John Deere should respond. "Dear farmers: We can sell it to you cheap or we can sell it to you repairable. Pick any one."

Comment Re:I think someone without a degree wrote that sum (Score 2) 329

I don't understand why companies would even give a shit about cultural or demographic homogeneity issues.

Usually because they've made the foolish decision to locate their company in Silicon Valley. Refusing the fully embrace the SJW agenda there will get you harassed by professional protestors and politicians alike.

Good news though if you have a vagina or dark skin and don't mind taking a job where you do fake make-work while your white male and Asian co-workers have to shoulder all the load. "Better bring in some more H1B's so we can afford more fake women and minority workers," said the virtue-signalling CEO who wants to brag about how "progressive" his company is, while hoping no one notices that he's a white male himself.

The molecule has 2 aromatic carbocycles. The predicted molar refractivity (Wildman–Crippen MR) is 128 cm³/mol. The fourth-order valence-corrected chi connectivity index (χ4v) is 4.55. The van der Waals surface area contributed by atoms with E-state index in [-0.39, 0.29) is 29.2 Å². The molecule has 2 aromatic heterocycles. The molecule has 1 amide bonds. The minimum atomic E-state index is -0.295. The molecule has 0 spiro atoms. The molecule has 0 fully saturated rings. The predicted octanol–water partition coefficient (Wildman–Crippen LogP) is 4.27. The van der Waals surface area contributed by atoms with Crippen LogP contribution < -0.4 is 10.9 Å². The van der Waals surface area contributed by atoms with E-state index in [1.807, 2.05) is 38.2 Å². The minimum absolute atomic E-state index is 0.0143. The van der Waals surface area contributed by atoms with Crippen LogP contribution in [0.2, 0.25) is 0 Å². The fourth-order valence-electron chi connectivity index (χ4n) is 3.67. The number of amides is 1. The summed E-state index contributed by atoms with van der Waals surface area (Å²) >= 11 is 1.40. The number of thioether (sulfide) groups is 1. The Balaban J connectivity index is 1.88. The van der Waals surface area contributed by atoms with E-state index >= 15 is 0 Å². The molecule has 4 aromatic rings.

Submission + - SPAM: How often is Linux really used in Linux-related jobs? 3

jumpingjack1 writes: Long story short, my employer got upset because I was doing my development work through Linux rather than Windows. He claims it's because everyone else in this company uses Windows and that most corporations do Linux development through Windows terminals. This is only my second Linux job (first one didn't mind at all) and needless to say, I'm not sure what the real world looks like.
Link to Original Source

Submission + - WikiLeaks releases Marble, used to hide the source of CIA malware attacks (betanews.com)

Mark Wilson writes: Today, WikiLeaks publishes the third installment of its Vault 7 CIA leaks. We've already had the Year Zero files which revealed a number of exploits for popular hardware and software, and the Dark Matter batch which focused on Mac and iPhone exploits.

Now we have Marble to look at. A collection of 676 source code files, the Marble cache reveals details of the CIA's Marble Framework tool, used to hide the true source of CIA malware, and sometimes going as far as appearing to originate from countries other than the US.